“Jim Nutt has made some of the craziest paintings in American art” declares Canadian Art magazine in its Summer 2011 issue. The magazine’s editors apparently enjoy the craziness. Although they chose only seven books for inclusion in their “Top Summer Reading Picks” we are delighted to see that Jim Nutt: Coming into Character, by Lynne Warren, is among them—and aptly praised for Nutt’s “images that manage to combine the disjointed physiognomies of cubism with the paint-handling of an Italian Renaissance master.”
One could be excused for supposing that the craziness of a Jim Nutt painting resulted from the random act of a madman. “Disjointed physiognomies” translates literally as a blue woman with orange, sightless eyes and both legs amputated like ham bones, all on a lime green background. She is the shocking subject of his 1970 painting “Toot-Toot Woo-Woo.” Critics of Nutt’s initial work found it “outrageously adolescent,” deviant and perverse, and, well, downright “odd.” From his launch via the Chicago imagist group Hairy Who to his current artistic production, the painter has delighted in distortions of the human form. In all the madness though, there is a reason that the Museum of Contemporary Art Chicago has exhibited his creations twice during his career.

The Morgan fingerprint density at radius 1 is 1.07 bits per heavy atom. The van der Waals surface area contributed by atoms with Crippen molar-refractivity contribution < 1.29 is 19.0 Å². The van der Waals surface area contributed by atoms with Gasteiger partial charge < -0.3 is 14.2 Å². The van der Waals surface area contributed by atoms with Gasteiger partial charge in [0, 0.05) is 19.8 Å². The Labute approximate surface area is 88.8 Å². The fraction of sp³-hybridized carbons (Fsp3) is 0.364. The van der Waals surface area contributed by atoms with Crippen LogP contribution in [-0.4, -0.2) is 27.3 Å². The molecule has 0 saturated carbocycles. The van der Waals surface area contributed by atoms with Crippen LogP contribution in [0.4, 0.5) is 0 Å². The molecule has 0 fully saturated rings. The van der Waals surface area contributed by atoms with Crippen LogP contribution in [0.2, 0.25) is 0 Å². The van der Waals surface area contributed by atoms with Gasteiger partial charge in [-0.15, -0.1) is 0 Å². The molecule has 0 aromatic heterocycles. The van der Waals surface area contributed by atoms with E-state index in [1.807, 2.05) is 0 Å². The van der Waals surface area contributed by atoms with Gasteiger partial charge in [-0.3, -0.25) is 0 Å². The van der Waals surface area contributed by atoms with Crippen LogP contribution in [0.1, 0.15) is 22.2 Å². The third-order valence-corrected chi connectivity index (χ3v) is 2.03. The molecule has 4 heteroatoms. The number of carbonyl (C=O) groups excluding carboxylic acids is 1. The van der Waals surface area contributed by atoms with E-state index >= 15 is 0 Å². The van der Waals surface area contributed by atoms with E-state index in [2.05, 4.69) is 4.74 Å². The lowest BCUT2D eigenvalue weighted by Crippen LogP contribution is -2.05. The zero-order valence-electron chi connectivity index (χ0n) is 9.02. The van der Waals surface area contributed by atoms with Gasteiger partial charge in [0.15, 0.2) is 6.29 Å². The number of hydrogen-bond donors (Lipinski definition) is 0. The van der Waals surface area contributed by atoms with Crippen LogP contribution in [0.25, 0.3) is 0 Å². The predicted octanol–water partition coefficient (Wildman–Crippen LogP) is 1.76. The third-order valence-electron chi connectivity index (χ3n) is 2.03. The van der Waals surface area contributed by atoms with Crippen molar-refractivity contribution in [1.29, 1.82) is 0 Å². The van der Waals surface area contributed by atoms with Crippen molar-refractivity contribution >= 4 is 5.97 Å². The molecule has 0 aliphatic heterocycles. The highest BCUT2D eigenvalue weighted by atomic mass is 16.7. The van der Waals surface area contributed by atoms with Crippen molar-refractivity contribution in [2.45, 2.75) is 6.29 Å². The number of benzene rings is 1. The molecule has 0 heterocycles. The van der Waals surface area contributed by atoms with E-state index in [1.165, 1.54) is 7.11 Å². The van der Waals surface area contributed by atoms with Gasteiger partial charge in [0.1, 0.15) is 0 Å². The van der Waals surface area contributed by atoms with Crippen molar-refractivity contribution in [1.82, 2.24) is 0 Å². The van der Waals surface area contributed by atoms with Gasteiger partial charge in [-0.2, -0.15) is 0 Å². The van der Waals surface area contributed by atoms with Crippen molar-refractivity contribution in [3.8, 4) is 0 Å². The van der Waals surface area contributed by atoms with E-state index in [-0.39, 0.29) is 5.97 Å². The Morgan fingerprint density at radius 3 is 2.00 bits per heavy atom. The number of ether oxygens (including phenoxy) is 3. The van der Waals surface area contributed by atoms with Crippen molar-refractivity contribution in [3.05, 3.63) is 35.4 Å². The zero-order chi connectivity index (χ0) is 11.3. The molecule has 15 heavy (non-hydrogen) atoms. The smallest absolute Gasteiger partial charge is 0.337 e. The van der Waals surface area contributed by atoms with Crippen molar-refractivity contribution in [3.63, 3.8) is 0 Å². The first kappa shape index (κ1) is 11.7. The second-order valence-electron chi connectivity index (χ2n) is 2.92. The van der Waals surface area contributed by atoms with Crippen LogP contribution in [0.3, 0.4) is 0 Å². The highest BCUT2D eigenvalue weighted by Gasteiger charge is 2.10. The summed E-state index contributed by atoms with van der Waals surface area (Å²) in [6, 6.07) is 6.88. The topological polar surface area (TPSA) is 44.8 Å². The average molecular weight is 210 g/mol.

Nutt’s portraiture, although far from what we might consider “traditional,” does follow a long tradition of recording the experiences of a generation in one person’s image. Contributor Jennifer R. Gross cites the Mona Lisa as an example of how one unnamed figure can reflect to the viewer his own humanity, spirit, and mortality. Nutt’s distortions of human features also follow another tradition. While the disfigurement of his subjects (probably) comes from an imagined source, portraitists like Lucas Cranach the Elder, Jan van Eyck, and Raphael utilized the actual deformations of live subjects in their art. What makes this collection interesting, however, is the chance it offers to compare his more recent work with his original style. The transformation of his work, Alexi Worth notes, “is like turning from Courtney Love to Helen Mirren.” The cartoonish, almost neon-colored paintings from the beginning of his career contrast obviously with a project he has now worked on for a quarter century: a more muted series of portraits of women with dark, prominent noses and wild hairdos. While it may seem a little “crazy” to work with the same image for twenty-five years, it’s the “Nutty” factor that makes the portraits so intriguing.